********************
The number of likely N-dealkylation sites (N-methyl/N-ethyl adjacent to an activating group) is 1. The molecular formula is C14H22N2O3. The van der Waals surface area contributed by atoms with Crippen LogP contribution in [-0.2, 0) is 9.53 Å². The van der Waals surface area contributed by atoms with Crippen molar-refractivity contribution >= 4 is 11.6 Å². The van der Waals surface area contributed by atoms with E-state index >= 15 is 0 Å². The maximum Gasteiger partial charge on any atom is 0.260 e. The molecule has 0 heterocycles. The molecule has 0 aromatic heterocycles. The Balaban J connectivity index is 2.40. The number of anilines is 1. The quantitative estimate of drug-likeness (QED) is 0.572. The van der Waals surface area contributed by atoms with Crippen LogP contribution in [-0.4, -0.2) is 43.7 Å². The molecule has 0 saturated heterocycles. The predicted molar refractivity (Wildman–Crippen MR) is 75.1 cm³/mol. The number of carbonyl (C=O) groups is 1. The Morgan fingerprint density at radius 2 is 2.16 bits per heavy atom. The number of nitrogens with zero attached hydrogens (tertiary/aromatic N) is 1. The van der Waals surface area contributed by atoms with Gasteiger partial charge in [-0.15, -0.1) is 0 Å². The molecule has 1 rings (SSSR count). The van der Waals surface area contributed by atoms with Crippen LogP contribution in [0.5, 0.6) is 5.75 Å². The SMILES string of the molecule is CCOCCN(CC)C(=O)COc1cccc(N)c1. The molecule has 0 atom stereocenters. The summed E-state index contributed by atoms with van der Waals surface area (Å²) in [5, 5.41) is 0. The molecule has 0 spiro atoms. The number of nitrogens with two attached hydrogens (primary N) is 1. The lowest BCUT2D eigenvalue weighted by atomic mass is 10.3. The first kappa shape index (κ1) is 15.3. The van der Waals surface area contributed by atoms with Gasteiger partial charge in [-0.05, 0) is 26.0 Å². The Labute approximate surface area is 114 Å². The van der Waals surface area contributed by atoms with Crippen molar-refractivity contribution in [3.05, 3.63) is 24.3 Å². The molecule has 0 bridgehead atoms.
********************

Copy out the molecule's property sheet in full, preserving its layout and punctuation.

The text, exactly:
The number of likely N-dealkylation sites (N-methyl/N-ethyl adjacent to an activating group) is 1. The molecular formula is C14H22N2O3. The van der Waals surface area contributed by atoms with Crippen LogP contribution in [-0.2, 0) is 9.53 Å². The van der Waals surface area contributed by atoms with Crippen molar-refractivity contribution >= 4 is 11.6 Å². The van der Waals surface area contributed by atoms with E-state index >= 15 is 0 Å². The maximum Gasteiger partial charge on any atom is 0.260 e. The molecule has 0 heterocycles. The molecule has 0 aromatic heterocycles. The Balaban J connectivity index is 2.40. The number of anilines is 1. The quantitative estimate of drug-likeness (QED) is 0.572. The van der Waals surface area contributed by atoms with Crippen LogP contribution in [-0.4, -0.2) is 43.7 Å². The molecule has 0 saturated heterocycles. The predicted molar refractivity (Wildman–Crippen MR) is 75.1 cm³/mol. The number of carbonyl (C=O) groups is 1. The Morgan fingerprint density at radius 2 is 2.16 bits per heavy atom. The number of nitrogens with zero attached hydrogens (tertiary/aromatic N) is 1. The van der Waals surface area contributed by atoms with Gasteiger partial charge in [-0.15, -0.1) is 0 Å². The molecule has 1 rings (SSSR count). The van der Waals surface area contributed by atoms with Crippen LogP contribution in [0.5, 0.6) is 5.75 Å². The SMILES string of the molecule is CCOCCN(CC)C(=O)COc1cccc(N)c1. The molecule has 0 atom stereocenters. The summed E-state index contributed by atoms with van der Waals surface area (Å²) in [5, 5.41) is 0. The molecule has 0 spiro atoms. The number of nitrogens with two attached hydrogens (primary N) is 1. The lowest BCUT2D eigenvalue weighted by atomic mass is 10.3. The first kappa shape index (κ1) is 15.3. The van der Waals surface area contributed by atoms with Gasteiger partial charge in [-0.05, 0) is 26.0 Å². The Labute approximate surface area is 114 Å². The van der Waals surface area contributed by atoms with Crippen molar-refractivity contribution in [3.05, 3.63) is 24.3 Å². The molecule has 0 bridgehead atoms.